Inspect JSON for schema

I’ve been learning Elm for less than a week, so lots of ways I could be off track here, hope this isn’t an awfully stupid question. When browsing around brought me to a nice paper about FRP, I found in it a little one-liner program that displays mouse coordinates on a mouse move event. Of course that program doesn’t have a thing in it that works in 0.19, but I assume the capability is not gone, so I thought I’d try to get it working.

Now I have a program with
subscriptions model = Browser.Events.onMouseMove Json.Decode.____

But how do I know what to ask for in that JSON blob? Maybe what I’m looking for isn’t even in there, but … what is in there? The schema, maybe that would be the word.

I’m guessing, from limited experience with JSON, that this is a data structure marshaled into a string. Is there any way, within the standard elm distribution, to just return that string?

Hi @Donn, browser events expecting a JSON decoder are under the hood hooks to html events, so here the mousemouve event, which follows the MouseEvent interface. This means this listener will receive as argument a JavaScript value with all the mouse events properties (clientX/Y, pageX/Y, etc.). But this is a JS value so to retrieve it in Elm land, we need to pass it into a decoder. I suggest starting with the guide on the section explaining JSON decoders if it’s the first time you hear about it.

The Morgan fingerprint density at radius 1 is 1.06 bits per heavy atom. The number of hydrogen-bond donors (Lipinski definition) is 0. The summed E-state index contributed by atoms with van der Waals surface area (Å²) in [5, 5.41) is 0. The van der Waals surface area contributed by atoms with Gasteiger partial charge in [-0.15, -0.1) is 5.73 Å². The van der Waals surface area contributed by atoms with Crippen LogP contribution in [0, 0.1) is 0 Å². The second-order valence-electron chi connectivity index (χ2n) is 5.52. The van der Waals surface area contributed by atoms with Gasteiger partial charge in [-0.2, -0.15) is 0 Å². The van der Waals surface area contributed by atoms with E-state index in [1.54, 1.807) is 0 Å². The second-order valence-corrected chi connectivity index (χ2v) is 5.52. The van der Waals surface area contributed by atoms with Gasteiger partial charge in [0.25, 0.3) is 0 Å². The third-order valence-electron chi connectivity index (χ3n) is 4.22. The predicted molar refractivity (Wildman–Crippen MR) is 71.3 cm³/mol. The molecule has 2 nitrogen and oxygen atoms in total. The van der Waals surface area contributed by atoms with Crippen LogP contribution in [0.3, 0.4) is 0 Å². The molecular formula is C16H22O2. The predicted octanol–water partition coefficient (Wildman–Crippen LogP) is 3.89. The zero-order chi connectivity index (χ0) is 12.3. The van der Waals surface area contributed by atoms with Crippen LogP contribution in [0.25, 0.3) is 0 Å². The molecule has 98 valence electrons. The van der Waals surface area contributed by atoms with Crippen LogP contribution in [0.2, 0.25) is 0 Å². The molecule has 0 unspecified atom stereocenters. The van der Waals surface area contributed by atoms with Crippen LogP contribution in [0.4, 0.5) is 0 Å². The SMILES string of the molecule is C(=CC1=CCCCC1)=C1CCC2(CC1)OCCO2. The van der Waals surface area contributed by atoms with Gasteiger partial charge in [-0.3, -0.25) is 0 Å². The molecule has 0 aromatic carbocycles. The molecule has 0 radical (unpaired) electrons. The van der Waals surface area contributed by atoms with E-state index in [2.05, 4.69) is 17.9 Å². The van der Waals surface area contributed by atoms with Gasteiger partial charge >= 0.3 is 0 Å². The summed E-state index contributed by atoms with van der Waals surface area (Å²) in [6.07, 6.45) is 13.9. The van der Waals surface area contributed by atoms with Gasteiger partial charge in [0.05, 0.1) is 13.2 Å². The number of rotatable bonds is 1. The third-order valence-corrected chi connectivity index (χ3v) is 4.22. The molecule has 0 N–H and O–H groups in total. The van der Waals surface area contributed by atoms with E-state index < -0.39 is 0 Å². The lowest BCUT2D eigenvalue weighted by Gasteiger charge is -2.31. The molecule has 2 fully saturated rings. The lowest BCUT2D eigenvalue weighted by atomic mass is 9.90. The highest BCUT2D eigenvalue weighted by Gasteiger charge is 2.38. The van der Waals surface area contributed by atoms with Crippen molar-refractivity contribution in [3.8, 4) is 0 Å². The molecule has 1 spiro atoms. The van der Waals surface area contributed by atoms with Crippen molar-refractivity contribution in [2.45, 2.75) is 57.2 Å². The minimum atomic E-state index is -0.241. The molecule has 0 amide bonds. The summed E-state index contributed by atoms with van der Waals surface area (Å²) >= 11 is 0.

So, let’s say you are interested in the clientX/Y coordinates of the mouse event. You could use the following decoder:

clientPosDecoder : Decoder (Int, Int)
clientPosDecoder =
    Json.Decode.map2 (\x y -> (x, y))
        (Json.Decode.field "clientX"
        (Json.Decode.field "clientY"

Then you need to transform that into a message type, so for example:

type Msg = MouseMoving (Int, Int)

subscriptions model =
        ( MouseMoving clientPosDecoder)

Thanks! I had in fact guessed there might be “x” and “y” fields, which as it turns out are also provided as aliases, so I did have something working -

type Msg = Coord Int Int

subscriptions model = Browser.Events.onMouseMove
        (Json.Decode.field "x"
        (Json.Decode.field "y"

… and with the helpful pointer to the MouseEvent schema, we’re good for anything else we might want to know about that. Another response led me to look at Json.Encode.encode as a way to look at the marshaled values, which I tried as

     ( (Json.Encode.encode 4) Json.Decode.value)

but curiously all I actually get out of that is { "isTrusted": true }.

Working with events is a bit annoying if you want to explore the JS values underneath because event objects contain recursive values. Since Json.Encode.encode is based on the JSON.stringify() JavaScript function, it has the same limitations for this use case.

One way to inspect those values, is to use the JS function console.log inside a port. See this Ellie for example (you need to open you console in dev tools to see the logs):

Thanks! Lots more there. I see “isTrusted” reported as the first element in the abridged log display.

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